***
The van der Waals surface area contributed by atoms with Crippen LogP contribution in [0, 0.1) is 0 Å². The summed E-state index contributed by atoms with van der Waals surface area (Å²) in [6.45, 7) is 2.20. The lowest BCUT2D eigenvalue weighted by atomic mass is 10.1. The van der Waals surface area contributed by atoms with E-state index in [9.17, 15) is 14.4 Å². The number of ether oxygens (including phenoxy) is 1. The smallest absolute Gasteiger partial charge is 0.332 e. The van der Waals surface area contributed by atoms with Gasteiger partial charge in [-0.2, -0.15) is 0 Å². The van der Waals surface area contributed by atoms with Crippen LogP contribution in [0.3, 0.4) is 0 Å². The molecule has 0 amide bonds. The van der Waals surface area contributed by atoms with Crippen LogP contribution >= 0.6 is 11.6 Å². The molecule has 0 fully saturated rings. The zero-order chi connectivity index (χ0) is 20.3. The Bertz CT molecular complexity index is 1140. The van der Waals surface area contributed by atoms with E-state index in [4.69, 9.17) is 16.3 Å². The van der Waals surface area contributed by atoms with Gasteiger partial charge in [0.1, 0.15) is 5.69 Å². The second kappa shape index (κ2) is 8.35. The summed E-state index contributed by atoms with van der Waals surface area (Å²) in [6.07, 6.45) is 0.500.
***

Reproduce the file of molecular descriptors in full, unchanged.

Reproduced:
The van der Waals surface area contributed by atoms with Crippen LogP contribution in [0, 0.1) is 0 Å². The summed E-state index contributed by atoms with van der Waals surface area (Å²) in [6.45, 7) is 2.20. The lowest BCUT2D eigenvalue weighted by atomic mass is 10.1. The van der Waals surface area contributed by atoms with E-state index in [9.17, 15) is 14.4 Å². The number of ether oxygens (including phenoxy) is 1. The smallest absolute Gasteiger partial charge is 0.332 e. The van der Waals surface area contributed by atoms with Gasteiger partial charge in [-0.2, -0.15) is 0 Å². The van der Waals surface area contributed by atoms with Crippen LogP contribution in [0.3, 0.4) is 0 Å². The molecule has 0 amide bonds. The van der Waals surface area contributed by atoms with Crippen LogP contribution >= 0.6 is 11.6 Å². The molecule has 0 fully saturated rings. The zero-order chi connectivity index (χ0) is 20.3. The Bertz CT molecular complexity index is 1140. The van der Waals surface area contributed by atoms with E-state index in [4.69, 9.17) is 16.3 Å². The van der Waals surface area contributed by atoms with Gasteiger partial charge in [0.1, 0.15) is 5.69 Å². The second kappa shape index (κ2) is 8.35. The summed E-state index contributed by atoms with van der Waals surface area (Å²) in [6.07, 6.45) is 0.500.